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Dec 1, 2017
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To be honest I think thats the only solution to keep it from falling apart. There's no way you can unite the four enthnical blocs and none of the other ethnities is strong enough to defeat the pashtuns.
We have already recognised the Taliban as a political entity and China too supports the concept. It's a matter of time and the Taliban will take over again. This time not as militants but as a pseudo democratic political party.

How much your answer has to do with kind of leverage Pakistan has on Taliban?

Is taliban way the only way ahead for Afghans? Will they ever see civil society?
 

Neo

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Jul 30, 2018
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How much your answer has to do with kind of leverage Pakistan has on Taliban?

Is taliban way the only way ahead for Afghans? Will they ever see civil society?
We don't have the leverage over talibans we used to have since we joined US led war on terror. US over the years has done a lot of damage by killing their leaders just when we were on the verge of a break thru to get a peace deal or open a communication channel between them and the Americans.
But we know them better than anyone and still know how to persuade them to come to the table.
We support the concept of them entering the politics and participate in elections and counter Northern Alliance which historically has been hostile to us.

I'm not sure if I understand the second question; what do you mean with the 'taliban way'?
Afaik the mujahideen gave birth to the Talibans. They want to rule Afghanistan and make her a souvreign nation again and get it liberated from occupiers. if that's the Taliban way then yes, it works for for me.
The civil society is almost non existant in afghanistan. The leaders are US puppets and even the institutions are run with foreign aid so they take diktat from abroad. If Taliban took over, atleast we will see some patriotic guys heading the institurions and put Afghan interests first.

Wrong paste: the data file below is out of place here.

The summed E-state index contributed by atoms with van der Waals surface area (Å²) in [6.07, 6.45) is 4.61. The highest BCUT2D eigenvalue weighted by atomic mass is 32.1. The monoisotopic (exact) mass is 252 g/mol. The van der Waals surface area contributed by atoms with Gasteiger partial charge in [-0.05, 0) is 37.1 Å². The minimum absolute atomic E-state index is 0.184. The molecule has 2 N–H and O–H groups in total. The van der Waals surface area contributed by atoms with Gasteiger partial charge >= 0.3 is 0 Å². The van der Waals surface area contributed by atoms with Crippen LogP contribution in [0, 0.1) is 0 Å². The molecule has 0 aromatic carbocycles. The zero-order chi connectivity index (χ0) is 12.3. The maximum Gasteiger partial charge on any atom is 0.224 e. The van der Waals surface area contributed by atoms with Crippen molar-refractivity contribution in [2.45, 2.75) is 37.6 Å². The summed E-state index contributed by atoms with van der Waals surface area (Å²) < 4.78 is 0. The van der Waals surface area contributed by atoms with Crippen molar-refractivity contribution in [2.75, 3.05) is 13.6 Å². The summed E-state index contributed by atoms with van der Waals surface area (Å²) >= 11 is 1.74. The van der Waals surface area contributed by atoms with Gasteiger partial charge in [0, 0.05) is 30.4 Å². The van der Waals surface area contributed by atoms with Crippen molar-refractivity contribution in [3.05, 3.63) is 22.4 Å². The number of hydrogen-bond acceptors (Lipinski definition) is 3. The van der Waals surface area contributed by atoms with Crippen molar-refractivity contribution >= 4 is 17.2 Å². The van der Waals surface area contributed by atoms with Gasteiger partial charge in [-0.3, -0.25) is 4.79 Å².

Tajiks, Hazaras and Uzbeks are all sell outs, Taliban are not. Not even with Saudi money.
 

Neo

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Jul 30, 2018
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Can we make Taliban forget the "taliban way" of doing things, especially when things are not so rosy.

Taliban are not a threat to anyone. the mercinaries are long gone. It was Al Qaeda in the beginnig and now ita replaced by IS which again is facilitated by the Americans who lifed them over from Syria.
 

Neo

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Jul 30, 2018
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Indian mindset cannot be changed, till the day Pakistani mindset of good jihadi and bad jihadi is not removed. Good terrorist and bad terrorist. Good Taliban and bad Taliban.
That's hilarious. Which Taliban are to desperate to talk to now? The good ones or the bad ones?
What happened to "we don"t talk to terrorists" mantra? Turned out to be another fart? :D


And both of us know, this is not going to happen. Usage of state sponsored terrorism is a tool of Pakistani foreign policy. With more than 50,000 civilians being killed due to your foreign policy, I don't think it needs to be seen what has failed.
Quite rich coming from you after what you have done to the innocent Kashmiris last year. If that is not state sponsored terrorism then what is?

You have been killing your own people throughout your modern history. IAF bombed Nagaland and killed many and Indira killed thousands of fasting saints in Delhi (7/11/1966).
Kashmir too has lost thousands of civilians by attrocities.
 

Volcano

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Mar 11, 2018
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Quite rich coming from you after what you have done to the innocent Kashmiris last year. If that is not state sponsored terrorism then what is?

Good news is that not even a single "Innocent Kashmiri" died last year in the hands of Indian forces. Few hundred Islamic terrorists and revolting mob did died. Lots of innocent Kashmiris are killed by terrorists though, including the Sikh civilian killed last week.

You have been killing your own people throughout your modern history. IAF bombed Nagaland and killed many and Indira killed thousands of fasting saints in Delhi (7/11/1966).
Kashmir too has lost thousands of civilians by attrocities.

No one bombed Nagaland, certainly not IAF. There was a bombing in Assam in 1960s during a militant attack, the first and last use of airpower in India. Indiara never killed any fasting saints, police opened fire on a revolting mob of anti-cow slaughter revolters attacking parliament. Kashmir suffered civilian deaths due to the state sponsoring of terrorism by Pakistan and its gift of tens of thousands of Punjabi and Pushtun terrorists. The negligible violence in Kashmir before 1989 is a testimony to that.